Man (SE)/ B+ ,B
A wonderfully eccentric film delivered like a baby from writer/director
Richard Rush. The Stunt Man satirizes the movie-making process
with gleefully mischievous insider knowledge.
Eli Cross is the director who will stop at nothing to
get what he wants on film. Cross is helming an action adventure on
location at a New England seaside resort. When a stunt goes disastrously
awry, Cross seizes on a fugitive on the run to takes over stunt
There are some outstanding glimpses of the stunt
process from a behind-the-scenes perspective. Reality and fantasy blur
as filtered through the lens of Cross. Eli Cross is the ruthless,
charming, cold-blooded heart of The Stunt Man. His glib dialogue,
story-boarded philosophy, and
determination to get the shot no matter what propels the film with roguish
Peter O'Toole is a wonderful Cross. Frail,
pale, he rules the roost of The Stunt Man with effortless
dialogue delivery. Steve Railsback plays the fugitive/stunt man Cameron
with good energy and bizarre innocence, yet he's less than camera ready.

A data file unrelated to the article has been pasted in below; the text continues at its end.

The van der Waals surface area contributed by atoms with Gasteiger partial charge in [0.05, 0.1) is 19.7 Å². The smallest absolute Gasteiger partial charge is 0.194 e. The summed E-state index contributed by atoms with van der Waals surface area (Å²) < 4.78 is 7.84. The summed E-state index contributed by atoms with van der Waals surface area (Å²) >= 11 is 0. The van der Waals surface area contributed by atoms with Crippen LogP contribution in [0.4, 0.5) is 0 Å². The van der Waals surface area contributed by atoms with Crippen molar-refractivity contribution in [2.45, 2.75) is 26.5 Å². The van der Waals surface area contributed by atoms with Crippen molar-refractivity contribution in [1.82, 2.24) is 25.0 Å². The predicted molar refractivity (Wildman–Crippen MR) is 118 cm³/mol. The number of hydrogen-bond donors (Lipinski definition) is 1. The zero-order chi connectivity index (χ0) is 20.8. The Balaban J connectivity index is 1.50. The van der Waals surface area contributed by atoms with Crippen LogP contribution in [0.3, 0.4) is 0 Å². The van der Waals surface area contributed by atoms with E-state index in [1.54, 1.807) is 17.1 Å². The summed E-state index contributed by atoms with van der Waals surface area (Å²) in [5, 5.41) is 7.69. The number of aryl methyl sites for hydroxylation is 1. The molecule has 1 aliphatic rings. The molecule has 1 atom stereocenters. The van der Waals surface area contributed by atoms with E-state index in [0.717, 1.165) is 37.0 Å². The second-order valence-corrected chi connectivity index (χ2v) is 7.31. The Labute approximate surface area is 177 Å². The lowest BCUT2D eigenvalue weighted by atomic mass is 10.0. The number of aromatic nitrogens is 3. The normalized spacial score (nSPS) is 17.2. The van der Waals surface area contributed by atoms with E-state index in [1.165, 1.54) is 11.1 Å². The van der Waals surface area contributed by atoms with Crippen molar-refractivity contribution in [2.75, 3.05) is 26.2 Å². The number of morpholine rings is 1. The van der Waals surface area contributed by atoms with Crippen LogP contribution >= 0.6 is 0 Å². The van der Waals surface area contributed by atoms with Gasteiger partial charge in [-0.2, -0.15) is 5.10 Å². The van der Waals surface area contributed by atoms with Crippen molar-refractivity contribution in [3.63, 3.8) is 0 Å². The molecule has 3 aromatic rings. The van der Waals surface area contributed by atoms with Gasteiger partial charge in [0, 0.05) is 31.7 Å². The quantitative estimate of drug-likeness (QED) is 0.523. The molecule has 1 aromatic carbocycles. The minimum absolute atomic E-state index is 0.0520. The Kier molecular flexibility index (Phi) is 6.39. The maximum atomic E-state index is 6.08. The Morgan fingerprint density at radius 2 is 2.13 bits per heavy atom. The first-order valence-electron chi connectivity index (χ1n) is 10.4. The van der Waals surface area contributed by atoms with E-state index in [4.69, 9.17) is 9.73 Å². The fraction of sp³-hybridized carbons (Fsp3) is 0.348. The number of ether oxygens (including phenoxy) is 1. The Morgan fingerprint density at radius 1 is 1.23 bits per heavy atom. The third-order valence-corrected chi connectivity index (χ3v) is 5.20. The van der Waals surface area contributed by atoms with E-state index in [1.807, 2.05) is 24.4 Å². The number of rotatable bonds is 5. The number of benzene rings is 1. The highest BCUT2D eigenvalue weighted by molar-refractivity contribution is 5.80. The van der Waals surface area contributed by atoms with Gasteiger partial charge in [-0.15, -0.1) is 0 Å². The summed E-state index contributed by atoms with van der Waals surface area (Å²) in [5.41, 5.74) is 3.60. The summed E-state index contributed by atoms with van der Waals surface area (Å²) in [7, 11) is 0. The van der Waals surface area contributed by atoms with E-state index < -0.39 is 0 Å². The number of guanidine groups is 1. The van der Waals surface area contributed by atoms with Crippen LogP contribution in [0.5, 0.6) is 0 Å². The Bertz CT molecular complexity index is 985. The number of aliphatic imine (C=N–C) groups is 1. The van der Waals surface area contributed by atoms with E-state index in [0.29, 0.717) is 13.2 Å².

A more dynamic screen presence might have made The Stunt Man live
on yet another level. Barbara Hershey is more than comfortable giving a
cheeky performance ass leading lady Nina Franklin.
reflects on The Stunt Man. ©Anchor Bay
There's no doubt that Anchor Bay has taken
great care to make The Stunt Man look as good as possible. It's mostly
sharp, save for a number of close-ups on Barbara Hershey, which I assume
are intentionally softer and a few long lens shots. Some of the bright
outdoor scenes are very grainy, especially the credit sequence. A number
of compositions are also strongly lit with outdoor backlight, blowing
out the picture to a degree. Color appears accurate and well saturated.
Darker scenes are nicely balanced to provide good shadow detail and deep
blacks. Skin tones are quite natural with a good range.
The Stunt Man is available in a movie only
edition and this special edition. If you like the movie, it's a
no-brainer to get the full featured 2 disc special edition. The two hour
original documentary centerpiece is a terrific surprise. Richard Rush,
is tour guide for the documentary called The Sinister Saga of Making The Stunt Man.
Rush is consistently droll, in fact, capturing the same tone as the
Rushes tour through the movie making process is consistently
entertaining and imaginative. This guy has not lost the thrill of movie
of the best docs on making a movie I have seen.
Dog: Way of the Samurai
Ancient Japanese samurai tradition
compared to new world Italian mobsters filtered through the imagination
of Jim Jarmusch. Forest Whitaker is outstanding.
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